The ISO KM draft standard is now available
After a couple of years of development, the ISO KM standard (ISO 30401) is now open for discussion of the first committee draft.
All comments welcome!
Knowledge management – mapping the elephant
Good quality positive dialogue helps us “map out the elephant”
|KM working team – me third from left|
You know the story of the blind people and the elephant, each intepreting the animal in different ways. The person holding a leg says “The Elephant is a sort of tree,” the one holding the ear thinks it’s a sheet, the tail holder says it is a snake.
I have worked on Knowledge Management for a long time and I thought I knew what the KM Elephant looks like, but it struck me in the detailed discussions with other experts that maybe I was looking at the Elephant out of proportion.
“Culture is everything in KM” was one view. “If you don’t have the culture in place, then nothing else can happen. It’s the most important thing”.
“Culture is an output” was the other view. “If you have the right processes and procedures in place, then the right culture will happen. Processes and procedures are the most important thing”.
How could we have such different views?
- “Knowledge Management is all about people”
- “Social media is the new knowledge management”
- “Knowledge management is all about change”
- “Web 2.0 will replace Knowledge Management”
Thank you to the ISO team members for helping me see the proportions a little better.
5 external forces that may require your organisation to do Knowledge Management
There are increasingly a number of external factors that can drive the adoption of Knowledge Management in organisations. Here are the top 5.
Good Knowledge Management is increasingly becoming an expectation on organisations; from clients, from customers, from governments and from contracts. If you cannot build enough support for Knowledge management inside your organisations, look out for these external factors.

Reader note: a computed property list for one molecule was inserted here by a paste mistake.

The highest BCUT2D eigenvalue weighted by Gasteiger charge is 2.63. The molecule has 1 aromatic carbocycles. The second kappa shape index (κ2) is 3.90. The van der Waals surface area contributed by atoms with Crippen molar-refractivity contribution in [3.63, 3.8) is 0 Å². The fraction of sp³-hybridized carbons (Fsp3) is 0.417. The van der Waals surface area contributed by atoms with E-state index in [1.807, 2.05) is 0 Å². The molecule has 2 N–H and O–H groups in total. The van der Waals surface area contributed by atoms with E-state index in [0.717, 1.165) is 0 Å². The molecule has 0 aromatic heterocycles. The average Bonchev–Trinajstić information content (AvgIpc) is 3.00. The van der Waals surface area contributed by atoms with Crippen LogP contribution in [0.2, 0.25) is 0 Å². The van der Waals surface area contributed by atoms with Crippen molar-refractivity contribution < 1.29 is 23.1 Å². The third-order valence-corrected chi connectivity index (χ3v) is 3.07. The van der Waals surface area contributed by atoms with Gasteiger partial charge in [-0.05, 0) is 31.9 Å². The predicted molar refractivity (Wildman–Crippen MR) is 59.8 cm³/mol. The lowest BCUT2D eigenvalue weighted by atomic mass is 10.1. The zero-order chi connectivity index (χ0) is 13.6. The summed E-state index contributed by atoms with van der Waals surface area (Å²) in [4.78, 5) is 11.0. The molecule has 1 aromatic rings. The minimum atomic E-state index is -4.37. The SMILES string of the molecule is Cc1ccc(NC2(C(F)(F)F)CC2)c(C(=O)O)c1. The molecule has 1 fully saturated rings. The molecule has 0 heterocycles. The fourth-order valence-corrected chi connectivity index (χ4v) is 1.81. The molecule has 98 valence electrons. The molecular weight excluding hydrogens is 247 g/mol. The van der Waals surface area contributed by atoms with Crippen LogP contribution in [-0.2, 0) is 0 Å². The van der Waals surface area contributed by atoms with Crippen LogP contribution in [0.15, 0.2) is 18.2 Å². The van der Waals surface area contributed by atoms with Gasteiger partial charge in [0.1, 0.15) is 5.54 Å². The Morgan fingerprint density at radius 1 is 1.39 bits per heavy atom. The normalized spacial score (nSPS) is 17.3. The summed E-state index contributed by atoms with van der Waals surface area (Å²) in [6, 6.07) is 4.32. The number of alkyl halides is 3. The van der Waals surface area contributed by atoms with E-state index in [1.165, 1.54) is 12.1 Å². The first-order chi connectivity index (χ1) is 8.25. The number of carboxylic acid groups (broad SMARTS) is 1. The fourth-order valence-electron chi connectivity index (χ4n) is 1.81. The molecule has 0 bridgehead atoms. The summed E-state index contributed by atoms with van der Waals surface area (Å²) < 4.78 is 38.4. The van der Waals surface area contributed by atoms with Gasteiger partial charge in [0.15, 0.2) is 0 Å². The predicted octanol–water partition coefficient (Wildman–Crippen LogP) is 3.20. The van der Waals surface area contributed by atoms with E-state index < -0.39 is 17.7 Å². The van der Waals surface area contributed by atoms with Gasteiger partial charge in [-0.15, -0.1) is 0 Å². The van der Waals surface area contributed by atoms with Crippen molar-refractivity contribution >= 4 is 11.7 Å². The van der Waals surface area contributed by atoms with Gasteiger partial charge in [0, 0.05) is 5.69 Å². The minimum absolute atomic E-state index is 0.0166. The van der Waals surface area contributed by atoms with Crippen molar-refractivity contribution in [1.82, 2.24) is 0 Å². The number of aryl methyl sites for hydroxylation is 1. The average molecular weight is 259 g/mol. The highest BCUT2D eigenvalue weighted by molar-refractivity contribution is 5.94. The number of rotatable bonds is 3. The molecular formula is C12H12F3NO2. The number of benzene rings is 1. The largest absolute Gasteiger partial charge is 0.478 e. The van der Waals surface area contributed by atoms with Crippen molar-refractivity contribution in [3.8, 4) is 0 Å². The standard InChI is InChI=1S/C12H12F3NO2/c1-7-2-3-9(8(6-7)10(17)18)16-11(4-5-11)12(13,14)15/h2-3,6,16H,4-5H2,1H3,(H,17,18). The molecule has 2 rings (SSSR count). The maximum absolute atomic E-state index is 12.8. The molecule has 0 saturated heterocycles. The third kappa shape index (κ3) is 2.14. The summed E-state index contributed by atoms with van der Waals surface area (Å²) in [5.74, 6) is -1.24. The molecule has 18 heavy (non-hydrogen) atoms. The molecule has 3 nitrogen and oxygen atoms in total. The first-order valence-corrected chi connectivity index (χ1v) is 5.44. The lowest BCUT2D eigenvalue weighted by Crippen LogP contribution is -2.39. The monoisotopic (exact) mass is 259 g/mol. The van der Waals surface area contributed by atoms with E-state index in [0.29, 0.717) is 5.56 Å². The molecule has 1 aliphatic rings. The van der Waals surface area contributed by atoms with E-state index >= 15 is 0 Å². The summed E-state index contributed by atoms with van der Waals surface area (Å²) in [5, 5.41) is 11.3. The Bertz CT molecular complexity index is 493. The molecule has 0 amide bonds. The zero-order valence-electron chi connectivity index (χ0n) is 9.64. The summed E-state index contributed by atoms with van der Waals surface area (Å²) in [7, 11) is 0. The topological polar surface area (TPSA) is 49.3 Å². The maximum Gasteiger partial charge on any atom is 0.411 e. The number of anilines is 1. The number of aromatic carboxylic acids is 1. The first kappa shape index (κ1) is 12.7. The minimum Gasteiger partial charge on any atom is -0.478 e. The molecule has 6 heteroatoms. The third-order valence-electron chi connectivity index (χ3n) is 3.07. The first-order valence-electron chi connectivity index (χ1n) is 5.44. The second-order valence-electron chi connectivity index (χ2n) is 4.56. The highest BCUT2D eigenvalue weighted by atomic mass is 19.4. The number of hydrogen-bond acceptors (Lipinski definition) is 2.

KM in contracts.
I posted a while ago about how I was beginning to see KM appearing in tender documents for government and for major clients. Here some example clauses from real contracts;
“the contractor shall employ knowledge management systems and processes to promulgate knowledge and experience resulting from the service to the user community”
“The contractor shall provide the following … A knowledge management systenm to promulgate lessons learned, good practice and to facilitate improved maintenance and operation”
KM in supplier audits
We have also seen Knowledge Management beginning to be part of big-company suppler audits. In one example, the client fed back fed back to one supplier that
- your company is formed into silos,
- your silos are clearly not talking with each other, especially for identification and re-use of lessons learned,
- your company needs effective Knowledge Management.
KM in pre-qualifications
Given the two trends above, we have been approached by service companies that wanted to demonstrate to clients that they were competent operators, and part of that would be to demonstrate a good KM system, because “our customers will expect us to do KM”.
KM in external third party audit
In several cases, we have been approached by organisations as a direct result of audits by the big consulting companies, who have identified deficiencies in Knowledge Management, and made recommendations that these should be addressed. This is perhaps unsurprising, as the big consultancies are among the leaders in KM, and can recognise when it is not being applied.